On the evening of Oct. 30th, I crossed the street to 55th and Lexington Avenue and saw the largest crowd I’ve ever seen waiting to enter a synagogue. So many people, Jewish and non-Jewish, were waiting outside in the brisk October air to enter the doors of Central Synagogue. Everyone was surrounded by a human barricade: a line of policemen encircling the exterior of the synagogue. In one moment, I simultaneously felt so secure and so endangered.
Though I do not belong to Central Synagogue in Manhattan, when I learned of the interfaith vigil the synagogue was hosting in response to the Tree of Life shooting in Pittsburgh, I knew I had to attend the event.
As I made my way through the doors of the sacred temple, I looked up, down, forward, backward, to my right and to my left. And all I saw were people. On the bima stood the most prominent leaders in New York City, all of whom had come to stand in solidarity with the Jewish community. On all sides of me, people affected by this hideous act of violence sat mourning the most deadly anti-Semitic act in American history.
The service appropriately began with music. In painful times it is music that brings communities together; it is music that provides an outlet to understand, to cope and to heal. Rabbi Angela Buchdahl, Cantor Daniel Mutlu and Cantor Julia Cadrain lifted their voices to welcome us all into Central Synagogue, a place of healing, of prayer and of love. Following the music, Rabbi Buchdahl began the vigil with a discussion of the hate that has penetrated American society. She asked us all the most important question we can ask at this time: “how do we make sure that love wins?”
Andrew Cuomo, governor of New York State, followed Rabbi Buchdahl with words of his own. He employed a powerful metaphor, declaring that we are at a point in history where we are standing in a field of dry grass with sizzling embers on all sides of us. There is a gust of wind heading towards us, and it is our job to stomp out the embers before they turn into flames. Cuomo’s words were a call to action, and he enforced that we all had the power to get rid of hatred before it further engulfs our society.
Archbishop Timothy Dolan came to the vigil to stand in solidarity with the Jewish community. Archbishop Dolan gave a simple, powerful speech. He stated that during Sunday Mass at St. Patrick’s on the morning of Oct. 28th, the gospel sang the words “it was the Sabbath, and Jesus went to the synagogue to pray.” I heard these words and I, like those at St. Patrick’s, and like all those sitting at Central Synagogue for the vigil, was shocked. Those twelve words held so much power. I was moved by the presence of the archbishop: to see the highest Catholic leader in New York show up to tell me, to tell the thousands of other Jews in New York City, that he supports our faith and our community, demonstrated that our country is capable of reaching a state of peace.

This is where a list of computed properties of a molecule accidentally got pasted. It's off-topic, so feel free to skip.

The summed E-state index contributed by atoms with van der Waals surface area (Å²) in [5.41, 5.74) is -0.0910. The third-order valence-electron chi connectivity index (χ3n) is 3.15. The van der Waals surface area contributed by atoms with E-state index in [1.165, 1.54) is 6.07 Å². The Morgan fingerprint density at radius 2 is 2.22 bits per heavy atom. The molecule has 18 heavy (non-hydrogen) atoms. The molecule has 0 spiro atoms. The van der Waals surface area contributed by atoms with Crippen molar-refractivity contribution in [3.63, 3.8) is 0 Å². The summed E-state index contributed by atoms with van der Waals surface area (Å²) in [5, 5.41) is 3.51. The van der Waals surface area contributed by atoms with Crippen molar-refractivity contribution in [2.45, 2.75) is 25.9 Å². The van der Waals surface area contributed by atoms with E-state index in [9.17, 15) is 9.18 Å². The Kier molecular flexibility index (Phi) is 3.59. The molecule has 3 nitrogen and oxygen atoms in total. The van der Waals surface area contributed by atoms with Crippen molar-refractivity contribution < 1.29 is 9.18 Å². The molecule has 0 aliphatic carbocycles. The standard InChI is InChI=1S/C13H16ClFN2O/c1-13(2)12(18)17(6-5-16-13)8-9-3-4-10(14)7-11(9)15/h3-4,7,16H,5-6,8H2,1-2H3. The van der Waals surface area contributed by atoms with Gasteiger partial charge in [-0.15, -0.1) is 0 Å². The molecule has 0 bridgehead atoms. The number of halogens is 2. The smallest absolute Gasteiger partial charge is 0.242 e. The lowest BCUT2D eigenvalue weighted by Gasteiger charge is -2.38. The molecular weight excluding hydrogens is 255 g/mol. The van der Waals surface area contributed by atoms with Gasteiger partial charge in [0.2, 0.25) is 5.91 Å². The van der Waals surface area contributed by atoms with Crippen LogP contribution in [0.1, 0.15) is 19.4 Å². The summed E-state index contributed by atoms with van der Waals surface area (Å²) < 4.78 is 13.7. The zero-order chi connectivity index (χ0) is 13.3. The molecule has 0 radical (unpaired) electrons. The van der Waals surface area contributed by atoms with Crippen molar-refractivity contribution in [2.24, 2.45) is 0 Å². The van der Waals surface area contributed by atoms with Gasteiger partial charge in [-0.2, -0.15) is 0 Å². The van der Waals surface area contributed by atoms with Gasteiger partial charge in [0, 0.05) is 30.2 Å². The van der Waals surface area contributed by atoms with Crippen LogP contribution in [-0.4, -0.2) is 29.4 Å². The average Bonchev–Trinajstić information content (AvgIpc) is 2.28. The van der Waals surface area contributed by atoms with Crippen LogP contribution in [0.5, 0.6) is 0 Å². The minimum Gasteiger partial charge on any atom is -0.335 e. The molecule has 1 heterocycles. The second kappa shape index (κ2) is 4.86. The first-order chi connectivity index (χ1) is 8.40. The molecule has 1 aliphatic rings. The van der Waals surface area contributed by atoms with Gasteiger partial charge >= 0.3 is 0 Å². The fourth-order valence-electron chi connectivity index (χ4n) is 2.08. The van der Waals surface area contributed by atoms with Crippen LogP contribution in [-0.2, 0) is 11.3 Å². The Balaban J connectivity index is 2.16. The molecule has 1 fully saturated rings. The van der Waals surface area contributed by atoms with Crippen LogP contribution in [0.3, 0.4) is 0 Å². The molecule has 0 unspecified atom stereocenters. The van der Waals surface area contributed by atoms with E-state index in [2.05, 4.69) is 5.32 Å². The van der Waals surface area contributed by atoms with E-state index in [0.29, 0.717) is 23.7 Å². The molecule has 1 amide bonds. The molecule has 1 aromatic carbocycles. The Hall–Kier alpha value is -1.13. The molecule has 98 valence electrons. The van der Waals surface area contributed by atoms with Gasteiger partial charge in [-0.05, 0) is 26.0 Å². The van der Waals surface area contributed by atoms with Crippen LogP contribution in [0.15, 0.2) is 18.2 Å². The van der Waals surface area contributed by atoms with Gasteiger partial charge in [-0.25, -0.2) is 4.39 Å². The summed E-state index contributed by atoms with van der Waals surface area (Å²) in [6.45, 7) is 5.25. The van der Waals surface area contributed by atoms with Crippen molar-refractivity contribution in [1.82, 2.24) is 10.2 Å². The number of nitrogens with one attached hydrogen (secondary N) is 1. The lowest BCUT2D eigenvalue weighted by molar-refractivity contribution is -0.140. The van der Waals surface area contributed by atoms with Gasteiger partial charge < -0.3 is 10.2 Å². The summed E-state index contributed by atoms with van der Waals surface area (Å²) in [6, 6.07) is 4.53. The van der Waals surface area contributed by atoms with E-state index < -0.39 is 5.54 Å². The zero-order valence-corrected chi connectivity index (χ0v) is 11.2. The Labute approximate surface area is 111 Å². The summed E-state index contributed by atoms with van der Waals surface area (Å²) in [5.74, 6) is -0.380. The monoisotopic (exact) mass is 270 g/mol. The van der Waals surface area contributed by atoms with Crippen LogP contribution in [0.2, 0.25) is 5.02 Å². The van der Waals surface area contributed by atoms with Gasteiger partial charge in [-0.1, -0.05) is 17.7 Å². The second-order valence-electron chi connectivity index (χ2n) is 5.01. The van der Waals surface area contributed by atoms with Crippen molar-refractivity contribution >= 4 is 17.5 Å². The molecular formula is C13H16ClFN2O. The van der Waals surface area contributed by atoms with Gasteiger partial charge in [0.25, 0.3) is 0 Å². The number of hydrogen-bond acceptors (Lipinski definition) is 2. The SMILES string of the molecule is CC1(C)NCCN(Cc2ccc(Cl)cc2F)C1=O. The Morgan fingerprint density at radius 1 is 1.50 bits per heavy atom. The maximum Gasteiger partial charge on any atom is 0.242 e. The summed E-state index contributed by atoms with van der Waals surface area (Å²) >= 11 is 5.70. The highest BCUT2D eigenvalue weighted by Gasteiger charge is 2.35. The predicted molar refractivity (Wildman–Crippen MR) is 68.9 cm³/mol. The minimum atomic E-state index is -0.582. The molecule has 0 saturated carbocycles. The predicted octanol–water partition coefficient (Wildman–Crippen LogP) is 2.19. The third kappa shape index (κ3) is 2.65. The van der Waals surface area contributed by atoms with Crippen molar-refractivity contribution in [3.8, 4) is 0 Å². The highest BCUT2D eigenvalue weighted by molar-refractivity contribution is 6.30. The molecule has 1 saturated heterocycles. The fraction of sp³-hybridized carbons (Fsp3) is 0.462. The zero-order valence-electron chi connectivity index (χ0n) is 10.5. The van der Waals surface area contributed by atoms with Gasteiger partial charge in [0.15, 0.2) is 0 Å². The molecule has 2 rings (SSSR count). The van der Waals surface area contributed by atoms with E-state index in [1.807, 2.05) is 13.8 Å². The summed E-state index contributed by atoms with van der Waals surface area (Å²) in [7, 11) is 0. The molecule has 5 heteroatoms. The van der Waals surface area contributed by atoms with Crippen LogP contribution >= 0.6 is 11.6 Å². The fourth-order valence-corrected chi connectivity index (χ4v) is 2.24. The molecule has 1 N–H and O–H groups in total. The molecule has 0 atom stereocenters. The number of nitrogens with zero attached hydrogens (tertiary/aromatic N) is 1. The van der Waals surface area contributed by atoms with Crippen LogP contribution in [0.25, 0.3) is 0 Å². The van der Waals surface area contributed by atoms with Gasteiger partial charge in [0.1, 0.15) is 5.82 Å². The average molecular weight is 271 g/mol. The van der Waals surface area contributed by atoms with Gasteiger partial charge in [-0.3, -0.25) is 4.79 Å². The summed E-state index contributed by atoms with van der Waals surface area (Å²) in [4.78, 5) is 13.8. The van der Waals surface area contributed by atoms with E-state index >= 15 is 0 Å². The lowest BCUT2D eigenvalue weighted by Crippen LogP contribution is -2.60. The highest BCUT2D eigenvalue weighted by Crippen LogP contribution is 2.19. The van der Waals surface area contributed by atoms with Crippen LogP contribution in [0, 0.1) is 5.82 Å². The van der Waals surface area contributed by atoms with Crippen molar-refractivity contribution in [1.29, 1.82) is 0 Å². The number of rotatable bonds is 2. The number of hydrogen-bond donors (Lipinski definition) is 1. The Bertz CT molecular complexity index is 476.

Later on in the service, five New York City leaders of different faiths stood together at the bima to sing a song about building the world. Each sang in his or her respective religious language, and each declared unity and strength. Olam chesed yibaneh. We will build this world from love. The words of the song had potency within themselves, but hearing them sung together by people who speak different languages and come from separate customs and beliefs made their meaning all the more powerful.
When I entered the synagogue, I was handed a black ribbon. According to Jewish mourning customs, clothes, or ribbons, are shredded after the passing of a family member or significant individual. The victims of the Pittsburgh shooting were nothing short of significant individuals—not only did each of them play an important role in their own families and communities but each of them, on their passing, became a victim of anti-semitism in America and, as Archbishop Dolan stated, became people “whom we all now considered family.” I ripped my ribbon and the tearing sound echoed what had torn within me and the national Jewish community the days following the shooting. In accordance with Rabbi Buchdahl’s instructions, I did not tear my ribbon all the way. I left a part untorn to show that there is space for healing. The uneven strings of the lower half remind me of the pain and destruction that was caused on Oct. 27th, 2018, and the smooth upper half reminds me there is a space for peace, for hope, for healing and for love in our world.
Our tears, the tears I have shed along with the Jewish community stem from a true and genuine love of our people.
To conclude the service, all the leaders stood in a semi-circle. They filled the bima, each having come to that platform for the same purpose: to show their hatred of hate and their solidarity with the Jewish community. They began to sway, and I heard the familiar words of the song Tree of Life. This is a song that I associate with joyful, celebratory occasions; a song of new life rather than life lost. But as I heard this song sung in a solemn matter, slowly and with deep, profound sadness, I grasped the true nature of what had happened in Pittsburgh. The leaders transitioned from singing Tree of Life to singing America the Beautiful. It is when I heard the words of the song that tears began to roll down my face. I glimpsed a vision of a country we are reaching towards—a country where the mountains aren’t made of hate, and where the seas aren’t seas of tears. We are not this country yet, in fact, we are far from being that America. But beauty still exists and in times like this, we must reach for the ultimate source of beauty—love. Our tears, the tears I have shed along with the Jewish community stem from a true and genuine love of our people. And it is those tears that can put out a fire, those tears that will put out the embers forever.
Julie Levey is a junior at The Spence School in N.Y. She is a member of Fresh Ink for Teen’s Editorial Board.